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October 6, 2011

Stoute's Plan to Market the Nets? Kissing Up to Brooklyn

Translation CEO on Borough Pride, City Rivalry and Bruce Ratner as a Modern-Day Robert Moses

Advertising Age
by Kerem Ozkan

Savor this one — it's surely the last time that Brooklyn Nets' adman Steve Stoute will be allowed to speak to the press.

Nets officials have been busy hyping Brooklyn as an iconic globally-recognized brand. Translation Founder-CEO Steve Stoute, whose agency is handling marketing for the team, said the New York City borough is marketing gold. "The power of the Brooklyn brand is so resounding. It means so many things: hard work, gentrification and diversity, music, culture." And while there are still critics upset over the use of eminent domain to make way for the Barclays Center where the team will play, Mr. Stoute said Brooklyn residents should "be ecstatic" about the move.

Honestly, it isn't easy to contain ourselves.

Mr. Stoute talked to Ad Age about the move, the branding and, sure to rile up critics of how the stadium came about, this "gift" from developer Bruce Ratner.

Oh, this ought to be good.

Ad Age: Another factor in all this is that the Atlantic Yards project has been steeped in controversy. What will you say to win the neighborhood over?

Mr. Stoute: I think that there's always going to be people who resist change. It's a human reality. I look at what they had to go through and say it wasn't easy, but it made sense. It was there to improve, to uplift, to contemporize, to bring back sports to the borough. It's the Barclays Center of Brooklyn. It's of the people. This is Bruce Ratner's gift to them. He is our generation's Robert Moses.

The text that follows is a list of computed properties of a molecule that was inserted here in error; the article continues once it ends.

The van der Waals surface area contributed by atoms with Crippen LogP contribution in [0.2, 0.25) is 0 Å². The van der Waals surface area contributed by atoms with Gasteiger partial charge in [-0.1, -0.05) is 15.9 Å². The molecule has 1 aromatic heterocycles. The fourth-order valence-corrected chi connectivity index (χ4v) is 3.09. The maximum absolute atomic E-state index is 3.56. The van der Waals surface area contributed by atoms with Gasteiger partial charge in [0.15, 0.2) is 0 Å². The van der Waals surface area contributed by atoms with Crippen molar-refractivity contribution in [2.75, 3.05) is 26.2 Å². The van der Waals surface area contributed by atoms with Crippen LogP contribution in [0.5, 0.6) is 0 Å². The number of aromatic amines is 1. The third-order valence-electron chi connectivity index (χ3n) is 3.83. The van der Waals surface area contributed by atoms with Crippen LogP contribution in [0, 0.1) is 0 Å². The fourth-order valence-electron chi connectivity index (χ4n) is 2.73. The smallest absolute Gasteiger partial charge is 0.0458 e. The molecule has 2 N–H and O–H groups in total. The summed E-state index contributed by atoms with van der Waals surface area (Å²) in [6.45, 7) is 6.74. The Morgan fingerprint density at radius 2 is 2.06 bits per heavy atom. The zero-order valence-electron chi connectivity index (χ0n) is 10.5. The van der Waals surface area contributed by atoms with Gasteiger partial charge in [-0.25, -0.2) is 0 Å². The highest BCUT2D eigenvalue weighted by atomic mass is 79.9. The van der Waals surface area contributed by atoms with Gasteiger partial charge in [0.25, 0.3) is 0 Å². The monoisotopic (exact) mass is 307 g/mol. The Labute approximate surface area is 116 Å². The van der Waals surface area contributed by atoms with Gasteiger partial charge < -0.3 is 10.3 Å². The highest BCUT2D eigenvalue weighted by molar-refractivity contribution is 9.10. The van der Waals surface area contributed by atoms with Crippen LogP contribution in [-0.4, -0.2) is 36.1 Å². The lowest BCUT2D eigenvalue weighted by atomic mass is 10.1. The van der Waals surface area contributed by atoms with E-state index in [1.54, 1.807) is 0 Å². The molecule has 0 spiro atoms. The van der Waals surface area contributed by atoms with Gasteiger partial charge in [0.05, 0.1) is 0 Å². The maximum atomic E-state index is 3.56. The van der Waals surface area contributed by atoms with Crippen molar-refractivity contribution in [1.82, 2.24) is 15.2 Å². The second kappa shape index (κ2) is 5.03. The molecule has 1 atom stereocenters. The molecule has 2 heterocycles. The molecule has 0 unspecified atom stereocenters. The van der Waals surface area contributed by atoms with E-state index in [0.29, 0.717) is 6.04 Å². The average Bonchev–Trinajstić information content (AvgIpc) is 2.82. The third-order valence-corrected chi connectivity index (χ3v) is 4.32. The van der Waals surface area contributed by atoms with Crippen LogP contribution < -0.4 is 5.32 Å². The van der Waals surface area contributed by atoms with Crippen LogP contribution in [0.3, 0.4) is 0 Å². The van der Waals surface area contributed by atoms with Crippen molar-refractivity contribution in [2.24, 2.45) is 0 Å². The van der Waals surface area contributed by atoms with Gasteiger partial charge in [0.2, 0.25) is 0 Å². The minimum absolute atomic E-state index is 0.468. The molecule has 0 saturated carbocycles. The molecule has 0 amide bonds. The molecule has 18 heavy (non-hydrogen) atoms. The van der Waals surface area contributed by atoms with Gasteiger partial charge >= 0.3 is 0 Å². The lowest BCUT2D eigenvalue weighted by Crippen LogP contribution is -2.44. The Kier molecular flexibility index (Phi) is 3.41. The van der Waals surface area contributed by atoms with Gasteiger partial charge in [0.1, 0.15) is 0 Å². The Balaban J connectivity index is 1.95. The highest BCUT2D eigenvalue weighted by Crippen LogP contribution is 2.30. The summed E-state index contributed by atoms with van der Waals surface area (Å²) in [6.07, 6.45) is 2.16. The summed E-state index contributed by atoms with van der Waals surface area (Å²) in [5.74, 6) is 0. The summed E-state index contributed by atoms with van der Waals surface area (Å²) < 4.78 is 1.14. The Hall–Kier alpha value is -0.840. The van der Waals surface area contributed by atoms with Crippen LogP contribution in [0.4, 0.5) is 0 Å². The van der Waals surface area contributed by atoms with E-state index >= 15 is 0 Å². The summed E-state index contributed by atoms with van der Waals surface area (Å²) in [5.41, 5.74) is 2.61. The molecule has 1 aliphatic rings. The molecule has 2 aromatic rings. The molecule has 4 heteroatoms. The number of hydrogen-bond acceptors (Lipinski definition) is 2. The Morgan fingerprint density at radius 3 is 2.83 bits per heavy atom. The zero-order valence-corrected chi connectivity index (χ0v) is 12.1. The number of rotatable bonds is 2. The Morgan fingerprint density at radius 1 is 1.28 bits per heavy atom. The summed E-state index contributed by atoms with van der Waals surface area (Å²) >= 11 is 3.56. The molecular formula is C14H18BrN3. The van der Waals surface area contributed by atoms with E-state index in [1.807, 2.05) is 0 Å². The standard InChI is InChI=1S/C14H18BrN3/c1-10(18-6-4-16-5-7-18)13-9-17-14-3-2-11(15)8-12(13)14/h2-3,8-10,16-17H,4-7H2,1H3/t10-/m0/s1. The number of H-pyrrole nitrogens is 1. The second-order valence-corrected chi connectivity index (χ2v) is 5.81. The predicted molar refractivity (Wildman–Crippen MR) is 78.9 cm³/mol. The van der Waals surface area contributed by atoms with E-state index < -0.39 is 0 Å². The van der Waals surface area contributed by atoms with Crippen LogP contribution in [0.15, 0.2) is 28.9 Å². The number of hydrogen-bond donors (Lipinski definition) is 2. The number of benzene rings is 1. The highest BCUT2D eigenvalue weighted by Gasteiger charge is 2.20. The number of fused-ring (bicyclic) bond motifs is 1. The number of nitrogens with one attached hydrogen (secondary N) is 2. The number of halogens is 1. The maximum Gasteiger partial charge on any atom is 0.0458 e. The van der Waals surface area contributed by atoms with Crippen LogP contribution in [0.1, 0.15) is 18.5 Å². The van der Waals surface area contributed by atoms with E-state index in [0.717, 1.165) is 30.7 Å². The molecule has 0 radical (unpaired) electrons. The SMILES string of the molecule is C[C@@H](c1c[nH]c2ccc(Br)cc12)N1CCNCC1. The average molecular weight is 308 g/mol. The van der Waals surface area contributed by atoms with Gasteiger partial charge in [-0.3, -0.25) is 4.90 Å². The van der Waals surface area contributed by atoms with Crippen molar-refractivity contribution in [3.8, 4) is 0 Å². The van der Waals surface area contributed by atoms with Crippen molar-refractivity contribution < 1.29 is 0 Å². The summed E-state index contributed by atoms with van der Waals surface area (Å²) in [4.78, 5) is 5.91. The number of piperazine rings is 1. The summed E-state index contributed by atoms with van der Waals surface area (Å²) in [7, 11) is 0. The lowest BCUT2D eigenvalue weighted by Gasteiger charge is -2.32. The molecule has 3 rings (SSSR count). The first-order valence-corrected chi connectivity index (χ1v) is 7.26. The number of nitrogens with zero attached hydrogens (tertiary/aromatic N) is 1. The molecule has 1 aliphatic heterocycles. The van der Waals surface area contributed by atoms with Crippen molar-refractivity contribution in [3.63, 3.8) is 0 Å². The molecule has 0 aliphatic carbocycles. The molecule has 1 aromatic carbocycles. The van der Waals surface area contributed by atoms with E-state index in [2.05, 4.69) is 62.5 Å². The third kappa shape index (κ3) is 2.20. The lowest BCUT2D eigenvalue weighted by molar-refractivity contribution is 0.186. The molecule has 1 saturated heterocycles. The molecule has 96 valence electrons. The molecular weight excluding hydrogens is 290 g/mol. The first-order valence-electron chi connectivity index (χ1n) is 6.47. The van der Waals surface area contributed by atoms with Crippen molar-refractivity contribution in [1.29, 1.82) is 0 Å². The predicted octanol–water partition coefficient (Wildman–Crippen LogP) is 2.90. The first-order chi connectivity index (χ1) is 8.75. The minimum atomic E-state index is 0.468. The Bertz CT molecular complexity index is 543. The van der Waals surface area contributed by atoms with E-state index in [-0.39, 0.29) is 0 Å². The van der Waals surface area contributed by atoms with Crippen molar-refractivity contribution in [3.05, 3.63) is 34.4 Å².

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NoLandGrab: Robert Moses? You mean the guy who destroyed neighborhoods by paving them through with highways, displaced thousands and thousands of people, made us slaves to the automobile, ran the Dodgers out of town, and precipitated decades of urban decay? That Robert Moses? Did someone shoot this guy up with truth serum? As far as we can tell, that's the first time anyone selling the public on Atlantic Yards has ever told it like it is. We can almost forgive him all that of-the-people, Bruce's-gift nonsense.

Related coverage...

Atlantic Yards Report, Ratner hires advertising agency. Agency CEO calls him "our generation's Robert Moses."

Norman Oder posted a comment to Ad Age (which, unlike the Brooklyn Paper, hasn't barred him from doing so):

Mr. Stoute may be an able adman, but "Our generation's Robert Moses"? Wow.

Moses is steeped in controversy, but what he built--roads, parks, pools--aimed at the public interest. Bruce Ratner's job is to build projects and make a profit.

"Bruce Ratner's gift to them"? Wow, again. Maybe that would be closer to fact had Ratner paid his own way, but if you add the public subsidies and tax breaks, the arena is a loss to NYC taxpayers, according to the NYC Independent Budget Office.

By the way, it's "eminent domain," not "imminent domain." Thanks to New York State's very flexible definitions of "blight," Ratner was able to get the state to declare a gentrifying zone blighted as a precursor to eminent domain. His cousin Chuck Ratner, then-CEO of parent Forest City Enterprises, called it a "great piece of real estate."

NLG: The article initially referred to the use of "imminent" domain, but was corrected after Mr. Oder pointed out the error. Of course, when Bruce Ratner and the ESDC are involved, "imminent" domain might be more accurate.

Develop Don't Destroy Brooklyn, Bruce Ratner Is "Our Generation's Robert Moses," Minus the Good Stuff

If Mr. Stoute and the Nets think it is a good idea to compare Bruce Ratner to the most notorious power abuser in American urban history, we can't disagree. Although, say what you will about Moses, he did oversee public works, rather than purely self-aggrandizing, for-profit real estate deals.

As for Ratner's munificent "gift" to the people of Brooklyn aching in their stomachs for the return of the Dodgers—when Ratner returns our homes, businesses, streets, tax dollars, zoning laws, democratic processes, and our Constitution we'll be sure to send him a big thank you note.

Posted by eric at October 6, 2011 10:00 PM